Matthew Perry Suffered Near-Fatal Drug Addiction That Landed Him In A Coma

By Sarah Tate

October 19, 2022

Photo: Getty Images

Matthew Perry has been open about his struggles with substance abuse over the years, but now the Friends star is opening up about the near-death experience he suffered that landed him in a coma.

Perry is best known for his portrayal of the sarcastic yet lovable Chandler Bing on the iconic TV show, but behind the scenes, he was dealing with a difficult addiction to alcohol and pain killers. Speaking to People ahead of his new memoir Friends, Lovers and the Big Terrible Thing, out November 1, the 53-year-old actor revealed that he was "entrenched in a lot of trouble" at the time that only got worse as he got older.

Despite going to rehab 15 times over the years, his addiction got so bad that he nearly died a few years ago when he was just 49 after his colon burst due to opioid overuse, landing him in a coma for two weeks where had a "2 percent chance to live." He ended up spending five months in the hospital and was forced to use a colostomy bag for nine months.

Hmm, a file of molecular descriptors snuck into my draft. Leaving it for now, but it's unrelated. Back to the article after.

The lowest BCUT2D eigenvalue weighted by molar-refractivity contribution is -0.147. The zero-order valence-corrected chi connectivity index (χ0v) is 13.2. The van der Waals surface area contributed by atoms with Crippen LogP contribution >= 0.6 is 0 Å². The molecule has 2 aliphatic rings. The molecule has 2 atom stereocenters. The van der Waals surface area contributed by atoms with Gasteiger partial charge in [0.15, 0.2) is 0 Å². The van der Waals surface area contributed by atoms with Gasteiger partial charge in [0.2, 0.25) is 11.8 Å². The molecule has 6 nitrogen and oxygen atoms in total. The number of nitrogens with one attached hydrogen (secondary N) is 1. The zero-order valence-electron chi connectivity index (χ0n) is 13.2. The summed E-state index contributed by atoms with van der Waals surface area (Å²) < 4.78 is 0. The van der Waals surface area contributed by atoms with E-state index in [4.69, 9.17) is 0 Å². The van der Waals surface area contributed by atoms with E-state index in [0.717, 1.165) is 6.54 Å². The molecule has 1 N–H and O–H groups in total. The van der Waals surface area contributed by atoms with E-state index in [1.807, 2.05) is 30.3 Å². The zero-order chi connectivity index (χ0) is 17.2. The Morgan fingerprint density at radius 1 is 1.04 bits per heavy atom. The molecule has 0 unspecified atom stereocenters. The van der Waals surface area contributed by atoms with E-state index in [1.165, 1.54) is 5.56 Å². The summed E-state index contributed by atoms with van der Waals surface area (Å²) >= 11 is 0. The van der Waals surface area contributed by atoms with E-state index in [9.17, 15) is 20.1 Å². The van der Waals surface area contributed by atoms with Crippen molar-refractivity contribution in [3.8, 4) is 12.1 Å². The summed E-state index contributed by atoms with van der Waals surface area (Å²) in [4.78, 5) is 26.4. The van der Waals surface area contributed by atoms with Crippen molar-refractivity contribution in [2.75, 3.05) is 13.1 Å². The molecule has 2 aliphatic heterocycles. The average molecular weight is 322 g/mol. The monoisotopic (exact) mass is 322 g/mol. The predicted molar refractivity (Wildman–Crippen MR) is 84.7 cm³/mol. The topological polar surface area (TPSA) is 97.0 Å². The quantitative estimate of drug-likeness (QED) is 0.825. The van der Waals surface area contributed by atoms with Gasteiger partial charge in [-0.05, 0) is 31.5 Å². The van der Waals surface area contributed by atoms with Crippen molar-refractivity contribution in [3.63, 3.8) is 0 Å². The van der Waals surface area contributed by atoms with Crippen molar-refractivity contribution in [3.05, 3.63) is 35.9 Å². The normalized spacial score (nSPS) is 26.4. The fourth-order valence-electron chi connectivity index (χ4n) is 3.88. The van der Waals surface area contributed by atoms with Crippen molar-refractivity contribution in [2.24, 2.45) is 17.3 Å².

"The doctors told my family [when he was first admitted] that I had a 2 percent chance to live," he said. "I was put on a thing called an ECMO machine, which does all the breathing for your heart and your lungs. And that's called a Hail Mary. No one survives that."

Perry overcame the odds to survive is "grateful to be alive," even as he's had 14 surgeries on his stomach over the years that left behind scars that serve as "a lot of reminders to stay sober." Saying he's "pretty healthy now," he chooses not to say how long he's been sober.

"It's important, but if you lose your sobriety, it doesn't mean you lose all that time and education," he said. "Your sober date changes, but that's all that changes. You know everything you knew before, as long as you were able to fight your way back without dying, you learn a lot."

The Fools Rush In star explained why, after all these years, now is the best time for him to share his story.

"I wanted to share when I was safe from going into the dark side of everything again," he said. "I had to wait until I was pretty safely sober — and away from the active disease of alcoholism and addiction — to write it all down. And the main thing was, I was pretty certain that it would help people."

Advertise With Us
Music, radio and podcasts, all free. Listen online or download the iHeart App.


© 2024 iHeartMedia, Inc.